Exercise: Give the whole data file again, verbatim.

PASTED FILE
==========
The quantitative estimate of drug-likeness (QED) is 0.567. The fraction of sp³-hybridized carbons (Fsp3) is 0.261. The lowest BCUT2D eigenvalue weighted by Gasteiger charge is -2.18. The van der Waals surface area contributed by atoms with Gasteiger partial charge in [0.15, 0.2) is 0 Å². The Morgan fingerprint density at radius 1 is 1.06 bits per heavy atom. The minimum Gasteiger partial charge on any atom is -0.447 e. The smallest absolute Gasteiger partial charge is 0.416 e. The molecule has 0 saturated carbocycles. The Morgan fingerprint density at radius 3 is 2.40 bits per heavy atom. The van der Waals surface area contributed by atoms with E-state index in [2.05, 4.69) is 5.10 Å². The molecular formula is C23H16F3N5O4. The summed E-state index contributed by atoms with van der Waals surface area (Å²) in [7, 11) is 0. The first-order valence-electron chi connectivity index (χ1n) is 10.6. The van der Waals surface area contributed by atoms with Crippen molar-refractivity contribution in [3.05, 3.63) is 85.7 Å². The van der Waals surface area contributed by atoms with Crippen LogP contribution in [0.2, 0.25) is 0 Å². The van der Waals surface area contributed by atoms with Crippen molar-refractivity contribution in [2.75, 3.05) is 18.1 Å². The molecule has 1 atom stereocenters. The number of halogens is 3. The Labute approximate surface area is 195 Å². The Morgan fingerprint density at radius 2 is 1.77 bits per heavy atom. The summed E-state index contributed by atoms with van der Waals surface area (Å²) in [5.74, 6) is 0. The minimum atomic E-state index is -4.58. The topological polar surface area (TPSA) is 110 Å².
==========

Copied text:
The quantitative estimate of drug-likeness (QED) is 0.567. The fraction of sp³-hybridized carbons (Fsp3) is 0.261. The lowest BCUT2D eigenvalue weighted by Gasteiger charge is -2.18. The van der Waals surface area contributed by atoms with Gasteiger partial charge in [0.15, 0.2) is 0 Å². The Morgan fingerprint density at radius 1 is 1.06 bits per heavy atom. The minimum Gasteiger partial charge on any atom is -0.447 e. The smallest absolute Gasteiger partial charge is 0.416 e. The molecule has 0 saturated carbocycles. The Morgan fingerprint density at radius 3 is 2.40 bits per heavy atom. The van der Waals surface area contributed by atoms with E-state index in [2.05, 4.69) is 5.10 Å². The molecular formula is C23H16F3N5O4. The summed E-state index contributed by atoms with van der Waals surface area (Å²) in [7, 11) is 0. The first-order valence-electron chi connectivity index (χ1n) is 10.6. The van der Waals surface area contributed by atoms with Crippen molar-refractivity contribution in [3.05, 3.63) is 85.7 Å². The van der Waals surface area contributed by atoms with Crippen LogP contribution in [0.2, 0.25) is 0 Å². The van der Waals surface area contributed by atoms with Crippen molar-refractivity contribution in [2.75, 3.05) is 18.1 Å². The molecule has 1 atom stereocenters. The number of halogens is 3. The Labute approximate surface area is 195 Å². The Morgan fingerprint density at radius 2 is 1.77 bits per heavy atom. The summed E-state index contributed by atoms with van der Waals surface area (Å²) in [5.74, 6) is 0. The minimum atomic E-state index is -4.58. The topological polar surface area (TPSA) is 110 Å².